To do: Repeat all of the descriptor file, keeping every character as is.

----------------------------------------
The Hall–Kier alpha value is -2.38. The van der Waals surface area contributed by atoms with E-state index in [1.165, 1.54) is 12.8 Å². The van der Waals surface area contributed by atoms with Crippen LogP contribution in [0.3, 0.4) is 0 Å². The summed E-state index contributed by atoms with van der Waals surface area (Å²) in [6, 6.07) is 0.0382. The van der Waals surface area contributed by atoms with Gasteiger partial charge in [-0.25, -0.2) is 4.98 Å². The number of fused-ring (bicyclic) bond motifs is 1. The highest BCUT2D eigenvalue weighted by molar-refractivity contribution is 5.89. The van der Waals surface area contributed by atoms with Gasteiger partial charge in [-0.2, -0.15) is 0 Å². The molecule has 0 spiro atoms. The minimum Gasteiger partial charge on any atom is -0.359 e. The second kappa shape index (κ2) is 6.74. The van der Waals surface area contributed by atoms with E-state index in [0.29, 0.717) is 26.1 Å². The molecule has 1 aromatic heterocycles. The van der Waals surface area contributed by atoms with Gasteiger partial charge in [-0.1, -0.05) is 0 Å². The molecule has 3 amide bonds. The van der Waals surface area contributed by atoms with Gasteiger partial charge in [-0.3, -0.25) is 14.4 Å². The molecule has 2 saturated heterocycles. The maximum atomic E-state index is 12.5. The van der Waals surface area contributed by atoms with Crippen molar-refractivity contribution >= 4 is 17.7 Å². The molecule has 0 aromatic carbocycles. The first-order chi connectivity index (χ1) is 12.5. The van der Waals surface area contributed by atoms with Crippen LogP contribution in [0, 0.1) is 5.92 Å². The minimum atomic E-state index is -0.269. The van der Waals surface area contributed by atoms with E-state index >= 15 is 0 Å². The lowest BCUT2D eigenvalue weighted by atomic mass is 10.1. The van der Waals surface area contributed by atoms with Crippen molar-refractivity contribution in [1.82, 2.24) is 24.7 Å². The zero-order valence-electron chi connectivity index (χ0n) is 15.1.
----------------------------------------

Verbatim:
The Hall–Kier alpha value is -2.38. The van der Waals surface area contributed by atoms with E-state index in [1.165, 1.54) is 12.8 Å². The van der Waals surface area contributed by atoms with Crippen LogP contribution in [0.3, 0.4) is 0 Å². The summed E-state index contributed by atoms with van der Waals surface area (Å²) in [6, 6.07) is 0.0382. The van der Waals surface area contributed by atoms with Gasteiger partial charge in [-0.25, -0.2) is 4.98 Å². The number of fused-ring (bicyclic) bond motifs is 1. The highest BCUT2D eigenvalue weighted by molar-refractivity contribution is 5.89. The van der Waals surface area contributed by atoms with Gasteiger partial charge in [-0.2, -0.15) is 0 Å². The molecule has 0 spiro atoms. The minimum Gasteiger partial charge on any atom is -0.359 e. The second kappa shape index (κ2) is 6.74. The van der Waals surface area contributed by atoms with E-state index in [0.29, 0.717) is 26.1 Å². The molecule has 1 aromatic heterocycles. The van der Waals surface area contributed by atoms with Gasteiger partial charge in [-0.1, -0.05) is 0 Å². The molecule has 3 amide bonds. The van der Waals surface area contributed by atoms with Gasteiger partial charge in [-0.3, -0.25) is 14.4 Å². The molecule has 2 saturated heterocycles. The maximum atomic E-state index is 12.5. The van der Waals surface area contributed by atoms with Crippen molar-refractivity contribution >= 4 is 17.7 Å². The molecule has 0 aromatic carbocycles. The first-order chi connectivity index (χ1) is 12.5. The van der Waals surface area contributed by atoms with Crippen LogP contribution in [0, 0.1) is 5.92 Å². The minimum atomic E-state index is -0.269. The van der Waals surface area contributed by atoms with E-state index >= 15 is 0 Å². The lowest BCUT2D eigenvalue weighted by atomic mass is 10.1. The van der Waals surface area contributed by atoms with Crippen molar-refractivity contribution in [1.82, 2.24) is 24.7 Å². The zero-order valence-electron chi connectivity index (χ0n) is 15.1.